This week, a final rule setting new efficiency standards for residential clothes washers was approved, finally. It’s been a long time coming, but these new water and energy efficiency requirements adopted by the Department of Energy will save US consumers billions of dollars and reduce the environmental footprint of mountains of America's dirty laundry.
The standards account for differences in performance between top-loading washers and increasingly popular front-loaders, and they take effect in two stages, in March 2015 and January 2018. But manufacturers are not waiting around to bring more efficient washers to market. According to the EPA, over 60% of washers sold in 2011 already meet the 2018 standards.
Manufacturers joined NRDC, the Consumer Federation of America, and other efficiency advocates in proposing these standards in 2010. It took DOE two years and two months to approve this agreement, even using an expedited rulemaking process that was specifically authorized to fast-track consensus-based proposals like this. But anti-climaxes aside, this week's final action is a big win for consumers, manufacturers, and the environment, and it’s officially done. The final approval was signed and posted on the DOE website (see link below), and the appropriate notice should appear in the Federal Register within the next few days.
High efficiency clothes washers have been around for years, with many styles and features to choose from, especially at higher price points. Consumers have responded eagerly, as noted above. I think the most visible effect of strengthening the standards at this time will be to bring the benefits of greater efficiency to the “plain vanilla” washers that are marketed at the low end of the price range. According to DOE, the median pay-back for consumers for any price increase due to the new standards will be about 11 months for a new top loader and about 16 months for a new front loader. After that, the owner is money-ahead for the life of the product, which is typically about 14 years. Ensuring access to this technology to consumers of modest means is a real plus.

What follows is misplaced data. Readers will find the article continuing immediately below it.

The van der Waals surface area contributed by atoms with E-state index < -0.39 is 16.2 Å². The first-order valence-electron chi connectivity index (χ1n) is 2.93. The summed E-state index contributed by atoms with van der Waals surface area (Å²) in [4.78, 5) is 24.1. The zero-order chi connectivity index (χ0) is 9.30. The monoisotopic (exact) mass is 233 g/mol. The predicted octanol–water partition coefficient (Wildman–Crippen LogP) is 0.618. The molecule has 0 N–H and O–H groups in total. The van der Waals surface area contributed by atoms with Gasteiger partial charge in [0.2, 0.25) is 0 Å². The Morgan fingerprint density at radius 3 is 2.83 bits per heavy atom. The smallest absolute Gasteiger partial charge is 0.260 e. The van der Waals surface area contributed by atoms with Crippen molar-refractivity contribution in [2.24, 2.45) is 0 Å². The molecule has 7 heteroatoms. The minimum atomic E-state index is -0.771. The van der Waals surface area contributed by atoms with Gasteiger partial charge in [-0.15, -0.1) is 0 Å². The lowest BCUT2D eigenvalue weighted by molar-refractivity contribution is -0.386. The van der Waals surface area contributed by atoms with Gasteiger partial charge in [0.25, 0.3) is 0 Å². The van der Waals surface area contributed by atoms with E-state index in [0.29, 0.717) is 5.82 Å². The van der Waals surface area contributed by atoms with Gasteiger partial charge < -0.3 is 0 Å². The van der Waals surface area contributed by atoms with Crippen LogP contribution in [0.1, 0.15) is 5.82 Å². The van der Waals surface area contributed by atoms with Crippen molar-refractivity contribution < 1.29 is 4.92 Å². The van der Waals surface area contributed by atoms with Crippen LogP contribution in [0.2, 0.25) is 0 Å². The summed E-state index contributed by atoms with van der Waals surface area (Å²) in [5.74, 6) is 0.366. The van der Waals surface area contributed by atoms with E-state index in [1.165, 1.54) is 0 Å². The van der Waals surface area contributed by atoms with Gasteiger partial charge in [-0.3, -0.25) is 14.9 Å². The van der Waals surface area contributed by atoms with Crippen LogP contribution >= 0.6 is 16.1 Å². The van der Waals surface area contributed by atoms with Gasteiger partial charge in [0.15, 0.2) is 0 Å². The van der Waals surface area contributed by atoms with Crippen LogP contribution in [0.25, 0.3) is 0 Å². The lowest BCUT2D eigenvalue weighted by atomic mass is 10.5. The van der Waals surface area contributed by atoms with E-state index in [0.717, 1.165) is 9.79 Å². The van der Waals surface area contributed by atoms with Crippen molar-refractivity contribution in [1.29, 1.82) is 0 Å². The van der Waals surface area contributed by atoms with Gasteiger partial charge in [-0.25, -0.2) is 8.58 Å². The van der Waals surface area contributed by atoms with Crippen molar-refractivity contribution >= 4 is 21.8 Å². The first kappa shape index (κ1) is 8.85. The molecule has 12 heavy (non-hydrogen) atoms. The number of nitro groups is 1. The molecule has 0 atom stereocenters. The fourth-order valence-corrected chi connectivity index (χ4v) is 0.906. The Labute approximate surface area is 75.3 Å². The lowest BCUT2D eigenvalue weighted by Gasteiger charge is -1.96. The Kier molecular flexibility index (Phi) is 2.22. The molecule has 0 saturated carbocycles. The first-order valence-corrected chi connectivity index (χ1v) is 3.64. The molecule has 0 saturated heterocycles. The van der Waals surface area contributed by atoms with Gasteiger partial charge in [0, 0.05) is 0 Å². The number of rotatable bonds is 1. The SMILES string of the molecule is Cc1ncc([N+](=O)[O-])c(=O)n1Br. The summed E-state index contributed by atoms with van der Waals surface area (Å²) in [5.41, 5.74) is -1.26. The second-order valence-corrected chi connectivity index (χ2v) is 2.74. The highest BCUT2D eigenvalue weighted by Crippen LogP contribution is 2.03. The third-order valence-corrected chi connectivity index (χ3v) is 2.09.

While the energy efficiency of new washers produces the lion’s share of the financial rewards for consumers, the savings in household water consumption are proportionately even more significant. In single-family homes, nearly 20% of all the water used indoors is for washing clothes. A new washer meeting the efficiency standards adopted this week will use about half as much water as the typical top loader it will replace. As a consequence, the replacement cycle for clothes washers will draw residential water consumption downward by small, steady increments for the next 20 years. This is good news for the nation’s water utilities, which are responsible for maintaining safe and reliable supplies of drinking water in the face of population growth, economic recovery, and a changing climate. It’s also good news for the rivers, lakes, and estuaries upon which we all depend.
PS -- Done with laundry, and contemplating your dirty dishes? Residential dishwasher standards also got a tune up this week. Check here for information on the new energy and water efficiency standards that take effect at the end of May, 2013: